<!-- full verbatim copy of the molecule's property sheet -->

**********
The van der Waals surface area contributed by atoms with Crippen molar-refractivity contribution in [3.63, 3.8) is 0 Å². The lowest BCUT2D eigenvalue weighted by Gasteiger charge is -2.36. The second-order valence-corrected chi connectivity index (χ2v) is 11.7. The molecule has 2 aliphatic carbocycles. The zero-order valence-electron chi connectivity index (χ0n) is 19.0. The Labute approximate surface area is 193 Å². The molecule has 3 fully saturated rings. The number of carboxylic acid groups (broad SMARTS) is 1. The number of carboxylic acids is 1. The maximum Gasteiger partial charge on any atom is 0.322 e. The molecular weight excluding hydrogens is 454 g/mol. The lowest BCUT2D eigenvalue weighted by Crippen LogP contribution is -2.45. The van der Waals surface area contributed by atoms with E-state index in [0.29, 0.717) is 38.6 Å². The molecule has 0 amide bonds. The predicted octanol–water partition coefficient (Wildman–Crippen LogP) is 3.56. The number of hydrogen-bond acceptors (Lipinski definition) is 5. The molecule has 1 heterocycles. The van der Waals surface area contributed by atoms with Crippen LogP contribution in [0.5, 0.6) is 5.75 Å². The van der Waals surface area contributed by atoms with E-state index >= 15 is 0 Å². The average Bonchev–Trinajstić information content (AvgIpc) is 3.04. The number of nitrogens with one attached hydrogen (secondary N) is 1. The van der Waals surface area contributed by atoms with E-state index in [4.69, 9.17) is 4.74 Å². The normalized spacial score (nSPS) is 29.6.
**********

The van der Waals surface area contributed by atoms with Crippen molar-refractivity contribution in [3.63, 3.8) is 0 Å². The lowest BCUT2D eigenvalue weighted by Gasteiger charge is -2.36. The second-order valence-corrected chi connectivity index (χ2v) is 11.7. The molecule has 2 aliphatic carbocycles. The zero-order valence-electron chi connectivity index (χ0n) is 19.0. The Labute approximate surface area is 193 Å². The molecule has 3 fully saturated rings. The number of carboxylic acid groups (broad SMARTS) is 1. The number of carboxylic acids is 1. The maximum Gasteiger partial charge on any atom is 0.322 e. The molecular weight excluding hydrogens is 454 g/mol. The lowest BCUT2D eigenvalue weighted by Crippen LogP contribution is -2.45. The van der Waals surface area contributed by atoms with E-state index in [0.29, 0.717) is 38.6 Å². The molecule has 0 amide bonds. The predicted octanol–water partition coefficient (Wildman–Crippen LogP) is 3.56. The number of hydrogen-bond acceptors (Lipinski definition) is 5. The molecule has 1 heterocycles. The van der Waals surface area contributed by atoms with Crippen LogP contribution in [0.5, 0.6) is 5.75 Å². The van der Waals surface area contributed by atoms with E-state index >= 15 is 0 Å². The average Bonchev–Trinajstić information content (AvgIpc) is 3.04. The number of nitrogens with one attached hydrogen (secondary N) is 1. The van der Waals surface area contributed by atoms with E-state index in [4.69, 9.17) is 4.74 Å². The normalized spacial score (nSPS) is 29.6.